The solar panels United Cerebral Palsy of the North Bay (UCP) recently installed on the roof of its warehouse near the Napa airport are expected to generate about 102,630 kilowatt hours of energy annually—enough each day to power the equivalent of 31 average homes. By generating its own power, the organization will spare the air nearly 45 tons of harmful greenhouse gases annually. Over the next 30 years, the air pollution prevented as a result of the solar panels will be equivalent to eliminating over 3 million miles of driving. And, more directly, UCP’s energy costs will be drastically reduced, allowing the nonprofit to utilize more of its funds to invest in job creation for people with disabilities.
“We are grateful for the support of the Gasser Foundation and our collaboration with Sustainable Napa County, which made this achievement possible. The completion of our energy analysis and solar installation marks an important milestone for our agency as we strive to support our communities with good stewardship of our resources,” said Margaret Farman, executive director, United Cerebral Palsy of the North Bay. “By reducing our energy costs, we can put our resources toward our goal of increasing employment opportunities for people with disabilities so they may achieve a ‘life without limits.’”
UCP’s mission is to “enhance the quality of life of people with cerebral palsy and other disabilities, their families, and their communities." The nonprofit believes that individuals with even the most challenging disabilities have the right to quality education and transition services, integrated employment opportunities with competitive wages and career opportunities, and accessible recreation programs. UCP promotes full inclusion in community life by providing resource and referral, advocacy and community integration services.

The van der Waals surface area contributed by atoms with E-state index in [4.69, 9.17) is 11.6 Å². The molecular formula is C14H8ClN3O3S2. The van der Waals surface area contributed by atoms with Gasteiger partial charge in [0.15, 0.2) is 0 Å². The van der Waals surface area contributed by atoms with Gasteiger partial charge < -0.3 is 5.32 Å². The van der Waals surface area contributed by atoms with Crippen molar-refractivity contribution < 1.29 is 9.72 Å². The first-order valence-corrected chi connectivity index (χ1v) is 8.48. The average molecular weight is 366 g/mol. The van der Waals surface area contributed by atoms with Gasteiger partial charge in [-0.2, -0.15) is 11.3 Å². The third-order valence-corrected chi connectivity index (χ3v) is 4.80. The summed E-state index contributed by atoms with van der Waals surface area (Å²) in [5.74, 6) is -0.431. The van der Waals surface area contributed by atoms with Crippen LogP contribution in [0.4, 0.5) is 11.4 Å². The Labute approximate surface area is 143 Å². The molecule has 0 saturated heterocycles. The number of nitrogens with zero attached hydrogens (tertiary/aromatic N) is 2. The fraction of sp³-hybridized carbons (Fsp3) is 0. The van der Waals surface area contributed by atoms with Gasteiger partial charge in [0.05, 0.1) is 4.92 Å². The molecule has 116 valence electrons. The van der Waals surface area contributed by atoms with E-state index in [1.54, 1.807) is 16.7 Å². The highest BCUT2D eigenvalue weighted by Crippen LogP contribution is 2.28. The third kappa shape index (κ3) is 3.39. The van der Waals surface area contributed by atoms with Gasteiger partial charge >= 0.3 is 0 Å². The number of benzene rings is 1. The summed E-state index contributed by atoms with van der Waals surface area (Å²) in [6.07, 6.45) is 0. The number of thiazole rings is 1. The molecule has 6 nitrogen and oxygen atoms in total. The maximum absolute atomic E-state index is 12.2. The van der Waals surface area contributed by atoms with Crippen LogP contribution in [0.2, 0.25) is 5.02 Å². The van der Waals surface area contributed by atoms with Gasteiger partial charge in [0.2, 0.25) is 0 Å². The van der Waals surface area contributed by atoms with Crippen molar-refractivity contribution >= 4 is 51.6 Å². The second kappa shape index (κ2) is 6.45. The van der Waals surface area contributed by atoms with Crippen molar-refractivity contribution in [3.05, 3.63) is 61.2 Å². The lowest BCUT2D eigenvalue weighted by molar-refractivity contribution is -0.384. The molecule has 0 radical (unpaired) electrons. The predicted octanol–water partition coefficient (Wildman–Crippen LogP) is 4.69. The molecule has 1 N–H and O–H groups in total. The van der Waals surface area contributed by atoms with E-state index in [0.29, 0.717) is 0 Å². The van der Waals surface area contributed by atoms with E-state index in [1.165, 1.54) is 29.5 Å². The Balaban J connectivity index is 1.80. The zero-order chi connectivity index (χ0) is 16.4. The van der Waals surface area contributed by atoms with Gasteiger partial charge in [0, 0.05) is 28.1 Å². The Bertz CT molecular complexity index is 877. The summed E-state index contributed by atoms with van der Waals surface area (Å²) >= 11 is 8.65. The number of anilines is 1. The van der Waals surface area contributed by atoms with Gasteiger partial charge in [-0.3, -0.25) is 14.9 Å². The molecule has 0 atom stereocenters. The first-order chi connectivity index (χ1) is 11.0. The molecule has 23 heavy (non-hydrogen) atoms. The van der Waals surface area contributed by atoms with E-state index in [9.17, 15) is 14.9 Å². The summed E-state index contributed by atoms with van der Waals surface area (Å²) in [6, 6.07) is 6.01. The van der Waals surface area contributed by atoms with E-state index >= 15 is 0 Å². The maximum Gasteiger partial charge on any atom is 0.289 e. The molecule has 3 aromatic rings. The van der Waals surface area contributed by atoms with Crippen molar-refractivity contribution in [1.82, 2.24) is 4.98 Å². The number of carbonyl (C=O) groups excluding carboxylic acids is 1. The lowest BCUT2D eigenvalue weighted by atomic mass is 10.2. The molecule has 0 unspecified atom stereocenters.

The solar panels were installed on the roof of its business, WineBev Services
, which provides packaging services for the wine industry and other business partners while employing people with disabilities at market-rate wages. Services include repacking, hand labeling, mobile bottling line support and other jobs.
UCP purchased the warehouse near the Napa Airport in 2010. Currently, WineBev Services occupies 30 percent of the building and employs up to 138 people with disabilities. UCP intends to continue to grow the business and expand the operation into more of the building, thus expanding the workforce of people with disabilities; other sections of the warehouse will be rented out to create an additional revenue stream for the nonprofit.
In addition to adding the solar panels, UCP worked with SNC, Napa County Energy Watch (NCEW) and The Energy Alliance Association (TEAA), which reviewed the facility and recommended UCP implement a lighting retrofit expected to save nearly $4,500 per year. “Simple changes like putting the warehouse lights on a sensor are so much more energy efficient,” says Mike Lisenko, president of business operations for WineBev Services. Even better, Lisenko said, “with support from the Gasser Foundation and rebates for lighting, our initial investment was essentially zero out of pocket for these energy improvements.”
An extra benefit for an organization committed to sustainability, is the knowledge that the benefits to their bottom line as well as to the atmosphere will continue well into the future. “With the nice weather, there are very few days that we’re not generating a lot of power.,” says Lisenko. “In fact, currently, we’re generating much more power than we need.”
UCP’s other social enterprise, Fairfield-based Gone for Good
, also reflects UCP’s commitment to sustainability. The business provides secure document destruction, eWaste deconstruction, document imaging, printing and mailing. “Because of Gone For Good eWaste, over a million pounds of materials are recycled annually and kept out of the landfill,” Farman said. Gone For Good recycles enough paper to save over 18,000 trees, turns 1,872,000 lbs. of eWaste into renewable materials (not landfill), and prints/mails over 10 million cards to households, encouraging curbside donations of reusable goods to support the UCP nonprofit.